Fidelio, to be precise) it's only a matter of time before you discover a need to join them on board, and today was that time. It was unfortunate that the mist never really cleared, though if you click on this pic and look at the rest of the set on Flickr you'll see the wonderful pale pink sunset over the Holy Loch, but I'd made up my mind that I needed some boat photos for possible use as background to a poem which I intend putting on a postcard.
Actually taking photos on a sailing boat isn't easy. For a start, there are a great many ropes (sheets?) and bits of metal which are a vital component of the sailing mechanism, and then there are the welly-clad feet of The Boss, aka Rob, which threaten to land on your head should you move too far from your allotted space. It is difficult to get far enough away from anything to take its picture, so you end up with half mast photos. There is also the small matter of a great deal of water which must not be allowed to come into contact with the camera - you get my drift. But enough of these half-baked puns.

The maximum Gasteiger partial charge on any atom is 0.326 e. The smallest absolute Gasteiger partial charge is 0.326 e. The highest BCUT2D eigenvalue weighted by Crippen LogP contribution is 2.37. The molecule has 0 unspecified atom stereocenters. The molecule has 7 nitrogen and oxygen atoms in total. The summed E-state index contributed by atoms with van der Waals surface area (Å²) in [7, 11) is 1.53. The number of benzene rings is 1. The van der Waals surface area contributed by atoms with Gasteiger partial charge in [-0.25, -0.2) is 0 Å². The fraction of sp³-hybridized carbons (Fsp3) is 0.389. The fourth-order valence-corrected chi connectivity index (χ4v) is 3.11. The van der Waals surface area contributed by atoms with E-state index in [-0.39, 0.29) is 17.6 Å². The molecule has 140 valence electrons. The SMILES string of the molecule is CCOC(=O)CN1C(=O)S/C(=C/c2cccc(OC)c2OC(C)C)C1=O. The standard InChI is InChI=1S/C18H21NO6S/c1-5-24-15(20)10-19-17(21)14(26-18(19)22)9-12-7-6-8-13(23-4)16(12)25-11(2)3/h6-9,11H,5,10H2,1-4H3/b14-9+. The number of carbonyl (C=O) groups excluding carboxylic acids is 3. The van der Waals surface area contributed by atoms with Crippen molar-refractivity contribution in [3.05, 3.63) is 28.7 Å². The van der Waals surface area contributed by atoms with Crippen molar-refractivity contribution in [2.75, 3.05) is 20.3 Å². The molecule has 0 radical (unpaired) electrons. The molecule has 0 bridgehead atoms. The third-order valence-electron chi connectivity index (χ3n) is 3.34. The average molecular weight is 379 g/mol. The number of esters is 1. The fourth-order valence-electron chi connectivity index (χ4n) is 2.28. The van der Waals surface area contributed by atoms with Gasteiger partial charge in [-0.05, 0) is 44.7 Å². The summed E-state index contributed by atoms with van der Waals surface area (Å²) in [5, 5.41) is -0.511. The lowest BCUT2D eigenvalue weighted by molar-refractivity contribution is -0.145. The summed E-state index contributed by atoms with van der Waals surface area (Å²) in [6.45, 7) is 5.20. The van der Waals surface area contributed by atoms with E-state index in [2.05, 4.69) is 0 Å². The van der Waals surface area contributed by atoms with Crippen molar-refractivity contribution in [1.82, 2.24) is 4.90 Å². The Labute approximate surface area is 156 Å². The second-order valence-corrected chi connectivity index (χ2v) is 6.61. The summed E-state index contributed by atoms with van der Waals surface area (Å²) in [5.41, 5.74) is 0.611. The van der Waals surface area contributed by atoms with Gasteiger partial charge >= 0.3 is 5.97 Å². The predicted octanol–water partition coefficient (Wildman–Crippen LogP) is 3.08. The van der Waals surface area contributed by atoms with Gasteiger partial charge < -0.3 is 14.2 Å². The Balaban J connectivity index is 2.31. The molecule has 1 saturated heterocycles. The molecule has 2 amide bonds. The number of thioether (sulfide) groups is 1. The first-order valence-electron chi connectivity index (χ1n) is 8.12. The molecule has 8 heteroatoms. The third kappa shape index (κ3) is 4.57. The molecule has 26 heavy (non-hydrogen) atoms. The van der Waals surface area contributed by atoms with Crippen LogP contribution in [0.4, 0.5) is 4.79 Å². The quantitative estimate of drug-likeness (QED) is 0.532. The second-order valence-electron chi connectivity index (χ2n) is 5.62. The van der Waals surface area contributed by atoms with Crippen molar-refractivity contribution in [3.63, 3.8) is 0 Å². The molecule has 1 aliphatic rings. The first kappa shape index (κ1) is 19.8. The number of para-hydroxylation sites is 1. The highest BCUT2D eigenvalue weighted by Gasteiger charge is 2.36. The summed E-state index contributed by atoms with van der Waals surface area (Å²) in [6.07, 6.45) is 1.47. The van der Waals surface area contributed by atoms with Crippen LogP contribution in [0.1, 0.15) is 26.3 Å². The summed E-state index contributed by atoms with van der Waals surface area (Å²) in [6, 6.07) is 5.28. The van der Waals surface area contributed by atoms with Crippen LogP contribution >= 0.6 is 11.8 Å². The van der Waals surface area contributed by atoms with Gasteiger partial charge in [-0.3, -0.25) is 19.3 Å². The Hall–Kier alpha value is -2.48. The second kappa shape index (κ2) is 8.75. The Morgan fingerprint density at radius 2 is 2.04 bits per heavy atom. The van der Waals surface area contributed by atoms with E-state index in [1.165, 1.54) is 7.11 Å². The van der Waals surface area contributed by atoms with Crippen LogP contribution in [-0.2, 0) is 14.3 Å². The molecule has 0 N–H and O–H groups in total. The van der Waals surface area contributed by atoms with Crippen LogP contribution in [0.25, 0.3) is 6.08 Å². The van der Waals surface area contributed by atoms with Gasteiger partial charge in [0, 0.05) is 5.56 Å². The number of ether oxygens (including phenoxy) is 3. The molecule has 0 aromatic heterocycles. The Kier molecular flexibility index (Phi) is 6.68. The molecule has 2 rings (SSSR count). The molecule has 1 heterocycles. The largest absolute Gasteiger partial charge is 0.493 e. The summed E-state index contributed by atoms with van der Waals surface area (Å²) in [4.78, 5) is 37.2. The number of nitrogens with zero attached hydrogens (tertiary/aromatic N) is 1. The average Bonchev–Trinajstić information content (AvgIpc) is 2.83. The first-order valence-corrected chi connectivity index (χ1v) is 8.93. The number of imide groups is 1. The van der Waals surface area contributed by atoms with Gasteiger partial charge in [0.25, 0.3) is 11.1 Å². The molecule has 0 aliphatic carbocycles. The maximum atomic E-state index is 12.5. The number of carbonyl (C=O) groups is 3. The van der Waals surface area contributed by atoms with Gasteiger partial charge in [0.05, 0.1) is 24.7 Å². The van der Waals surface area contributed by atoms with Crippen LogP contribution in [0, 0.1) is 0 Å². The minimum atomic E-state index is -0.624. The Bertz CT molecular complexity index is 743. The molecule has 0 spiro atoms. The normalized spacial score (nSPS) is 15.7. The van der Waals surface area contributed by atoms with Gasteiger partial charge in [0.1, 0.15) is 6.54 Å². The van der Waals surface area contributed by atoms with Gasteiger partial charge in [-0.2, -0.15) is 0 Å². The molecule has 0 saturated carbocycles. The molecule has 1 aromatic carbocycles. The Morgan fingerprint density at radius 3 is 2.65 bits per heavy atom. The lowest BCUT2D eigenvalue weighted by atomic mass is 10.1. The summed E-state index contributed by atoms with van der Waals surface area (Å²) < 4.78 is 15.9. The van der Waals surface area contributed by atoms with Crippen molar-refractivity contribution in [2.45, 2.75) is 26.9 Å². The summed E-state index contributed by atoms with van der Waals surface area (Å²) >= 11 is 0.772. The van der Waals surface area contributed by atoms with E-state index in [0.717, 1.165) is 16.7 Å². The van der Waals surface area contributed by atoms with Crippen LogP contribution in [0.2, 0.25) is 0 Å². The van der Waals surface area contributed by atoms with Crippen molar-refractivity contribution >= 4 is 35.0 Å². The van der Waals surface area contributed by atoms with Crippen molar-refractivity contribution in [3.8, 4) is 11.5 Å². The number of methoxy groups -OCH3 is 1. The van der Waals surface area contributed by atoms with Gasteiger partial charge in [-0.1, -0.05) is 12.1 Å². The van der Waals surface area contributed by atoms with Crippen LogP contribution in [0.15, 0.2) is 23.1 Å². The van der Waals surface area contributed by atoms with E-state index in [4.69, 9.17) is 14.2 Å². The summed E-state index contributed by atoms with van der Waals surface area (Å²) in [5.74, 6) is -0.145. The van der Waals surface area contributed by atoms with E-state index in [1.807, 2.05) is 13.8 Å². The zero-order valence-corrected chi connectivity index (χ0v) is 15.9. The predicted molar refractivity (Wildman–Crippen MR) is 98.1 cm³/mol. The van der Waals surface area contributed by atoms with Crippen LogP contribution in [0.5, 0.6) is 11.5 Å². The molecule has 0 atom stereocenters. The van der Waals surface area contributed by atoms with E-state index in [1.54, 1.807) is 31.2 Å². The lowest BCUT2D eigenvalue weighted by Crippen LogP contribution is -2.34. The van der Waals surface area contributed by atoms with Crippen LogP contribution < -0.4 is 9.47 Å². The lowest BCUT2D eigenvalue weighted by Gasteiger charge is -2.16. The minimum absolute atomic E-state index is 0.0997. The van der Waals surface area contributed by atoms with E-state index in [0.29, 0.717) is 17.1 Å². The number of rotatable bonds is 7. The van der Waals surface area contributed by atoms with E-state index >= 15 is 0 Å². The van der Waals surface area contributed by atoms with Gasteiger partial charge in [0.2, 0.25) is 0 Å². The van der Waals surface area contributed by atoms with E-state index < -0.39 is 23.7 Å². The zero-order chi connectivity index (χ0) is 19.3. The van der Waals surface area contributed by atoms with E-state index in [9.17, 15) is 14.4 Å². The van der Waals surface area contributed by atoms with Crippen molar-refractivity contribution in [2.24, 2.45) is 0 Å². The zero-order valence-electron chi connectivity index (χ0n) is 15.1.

For drift we did not. We were under sail the whole way until the moment of re-entering the marina at Holy Loch; slowly into the wind towards Gourock and then careering gloriously back with the spinnaker out and the boat keeling over and making great gurgling noises. All very exhilarating.
But I may live to regret having my photo taken wearing edublogger's Waverley hat.